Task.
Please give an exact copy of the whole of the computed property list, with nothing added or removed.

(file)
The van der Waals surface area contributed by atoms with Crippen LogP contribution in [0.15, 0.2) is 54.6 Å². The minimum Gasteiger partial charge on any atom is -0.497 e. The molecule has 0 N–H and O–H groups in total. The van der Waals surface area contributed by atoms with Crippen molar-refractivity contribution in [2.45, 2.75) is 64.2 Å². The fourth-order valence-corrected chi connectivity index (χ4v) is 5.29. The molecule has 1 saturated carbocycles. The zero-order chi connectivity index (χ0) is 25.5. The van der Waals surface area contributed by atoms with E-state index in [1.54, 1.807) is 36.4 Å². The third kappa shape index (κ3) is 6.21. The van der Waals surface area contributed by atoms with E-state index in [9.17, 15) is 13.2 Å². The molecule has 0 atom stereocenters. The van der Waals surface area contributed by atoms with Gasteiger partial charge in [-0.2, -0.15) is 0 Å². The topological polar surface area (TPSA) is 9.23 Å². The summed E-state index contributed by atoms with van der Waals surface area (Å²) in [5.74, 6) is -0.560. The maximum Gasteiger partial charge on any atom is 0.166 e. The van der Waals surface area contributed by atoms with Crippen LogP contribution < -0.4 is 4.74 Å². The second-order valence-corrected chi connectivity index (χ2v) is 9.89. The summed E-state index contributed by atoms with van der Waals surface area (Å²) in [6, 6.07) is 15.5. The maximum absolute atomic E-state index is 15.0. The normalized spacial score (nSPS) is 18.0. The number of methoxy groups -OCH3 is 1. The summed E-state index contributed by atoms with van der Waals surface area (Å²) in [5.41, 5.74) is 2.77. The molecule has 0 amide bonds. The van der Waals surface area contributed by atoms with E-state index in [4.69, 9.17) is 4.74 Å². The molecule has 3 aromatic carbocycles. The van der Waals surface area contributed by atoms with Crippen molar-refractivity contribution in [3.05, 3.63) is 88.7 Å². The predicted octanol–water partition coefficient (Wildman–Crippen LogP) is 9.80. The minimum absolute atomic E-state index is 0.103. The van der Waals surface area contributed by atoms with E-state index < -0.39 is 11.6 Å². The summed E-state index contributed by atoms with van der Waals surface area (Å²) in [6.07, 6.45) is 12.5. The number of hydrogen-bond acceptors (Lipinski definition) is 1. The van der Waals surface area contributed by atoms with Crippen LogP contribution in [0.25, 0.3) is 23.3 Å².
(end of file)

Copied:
The van der Waals surface area contributed by atoms with Crippen LogP contribution in [0.15, 0.2) is 54.6 Å². The minimum Gasteiger partial charge on any atom is -0.497 e. The molecule has 0 N–H and O–H groups in total. The van der Waals surface area contributed by atoms with Crippen molar-refractivity contribution in [2.45, 2.75) is 64.2 Å². The fourth-order valence-corrected chi connectivity index (χ4v) is 5.29. The molecule has 1 saturated carbocycles. The zero-order chi connectivity index (χ0) is 25.5. The van der Waals surface area contributed by atoms with E-state index in [1.54, 1.807) is 36.4 Å². The third kappa shape index (κ3) is 6.21. The van der Waals surface area contributed by atoms with E-state index in [9.17, 15) is 13.2 Å². The molecule has 0 atom stereocenters. The van der Waals surface area contributed by atoms with Gasteiger partial charge in [-0.2, -0.15) is 0 Å². The topological polar surface area (TPSA) is 9.23 Å². The summed E-state index contributed by atoms with van der Waals surface area (Å²) in [5.74, 6) is -0.560. The maximum Gasteiger partial charge on any atom is 0.166 e. The van der Waals surface area contributed by atoms with Crippen LogP contribution < -0.4 is 4.74 Å². The second-order valence-corrected chi connectivity index (χ2v) is 9.89. The summed E-state index contributed by atoms with van der Waals surface area (Å²) in [6, 6.07) is 15.5. The maximum absolute atomic E-state index is 15.0. The normalized spacial score (nSPS) is 18.0. The number of methoxy groups -OCH3 is 1. The summed E-state index contributed by atoms with van der Waals surface area (Å²) in [5.41, 5.74) is 2.77. The molecule has 0 amide bonds. The van der Waals surface area contributed by atoms with E-state index in [4.69, 9.17) is 4.74 Å². The molecule has 3 aromatic carbocycles. The van der Waals surface area contributed by atoms with Crippen molar-refractivity contribution in [3.05, 3.63) is 88.7 Å². The predicted octanol–water partition coefficient (Wildman–Crippen LogP) is 9.80. The minimum absolute atomic E-state index is 0.103. The van der Waals surface area contributed by atoms with E-state index < -0.39 is 11.6 Å². The summed E-state index contributed by atoms with van der Waals surface area (Å²) in [6.07, 6.45) is 12.5. The number of hydrogen-bond acceptors (Lipinski definition) is 1. The van der Waals surface area contributed by atoms with Crippen LogP contribution in [0.25, 0.3) is 23.3 Å².